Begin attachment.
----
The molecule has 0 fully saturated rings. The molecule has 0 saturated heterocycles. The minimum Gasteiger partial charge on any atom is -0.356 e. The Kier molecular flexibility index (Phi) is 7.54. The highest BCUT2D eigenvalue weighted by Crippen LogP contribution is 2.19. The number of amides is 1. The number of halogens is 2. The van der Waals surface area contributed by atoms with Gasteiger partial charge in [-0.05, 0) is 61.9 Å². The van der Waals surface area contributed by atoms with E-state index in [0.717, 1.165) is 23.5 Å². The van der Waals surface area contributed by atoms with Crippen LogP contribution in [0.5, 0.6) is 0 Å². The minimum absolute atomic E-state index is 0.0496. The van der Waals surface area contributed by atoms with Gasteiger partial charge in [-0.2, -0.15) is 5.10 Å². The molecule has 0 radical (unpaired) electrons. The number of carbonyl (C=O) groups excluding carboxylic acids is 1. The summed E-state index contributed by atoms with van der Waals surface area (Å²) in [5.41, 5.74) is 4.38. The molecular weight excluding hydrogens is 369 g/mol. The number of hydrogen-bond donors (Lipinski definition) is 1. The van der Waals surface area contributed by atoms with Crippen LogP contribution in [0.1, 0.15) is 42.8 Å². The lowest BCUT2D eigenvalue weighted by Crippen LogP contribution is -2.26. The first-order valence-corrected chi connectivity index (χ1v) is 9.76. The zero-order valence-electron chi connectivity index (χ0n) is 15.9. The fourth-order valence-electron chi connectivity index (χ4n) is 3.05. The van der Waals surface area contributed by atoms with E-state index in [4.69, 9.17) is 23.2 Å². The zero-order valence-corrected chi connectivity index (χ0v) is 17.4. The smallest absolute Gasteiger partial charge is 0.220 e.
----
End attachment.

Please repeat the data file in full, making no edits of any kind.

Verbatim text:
The molecule has 0 fully saturated rings. The molecule has 0 saturated heterocycles. The minimum Gasteiger partial charge on any atom is -0.356 e. The Kier molecular flexibility index (Phi) is 7.54. The highest BCUT2D eigenvalue weighted by Crippen LogP contribution is 2.19. The number of amides is 1. The number of halogens is 2. The van der Waals surface area contributed by atoms with Gasteiger partial charge in [-0.05, 0) is 61.9 Å². The van der Waals surface area contributed by atoms with E-state index in [0.717, 1.165) is 23.5 Å². The van der Waals surface area contributed by atoms with Crippen LogP contribution in [0.5, 0.6) is 0 Å². The minimum absolute atomic E-state index is 0.0496. The van der Waals surface area contributed by atoms with Gasteiger partial charge in [-0.2, -0.15) is 5.10 Å². The molecule has 0 radical (unpaired) electrons. The number of carbonyl (C=O) groups excluding carboxylic acids is 1. The summed E-state index contributed by atoms with van der Waals surface area (Å²) in [5.41, 5.74) is 4.38. The molecular weight excluding hydrogens is 369 g/mol. The number of hydrogen-bond donors (Lipinski definition) is 1. The van der Waals surface area contributed by atoms with Crippen LogP contribution in [0.1, 0.15) is 42.8 Å². The lowest BCUT2D eigenvalue weighted by Crippen LogP contribution is -2.26. The first-order valence-corrected chi connectivity index (χ1v) is 9.76. The zero-order valence-electron chi connectivity index (χ0n) is 15.9. The fourth-order valence-electron chi connectivity index (χ4n) is 3.05. The van der Waals surface area contributed by atoms with E-state index in [4.69, 9.17) is 23.2 Å². The zero-order valence-corrected chi connectivity index (χ0v) is 17.4. The smallest absolute Gasteiger partial charge is 0.220 e.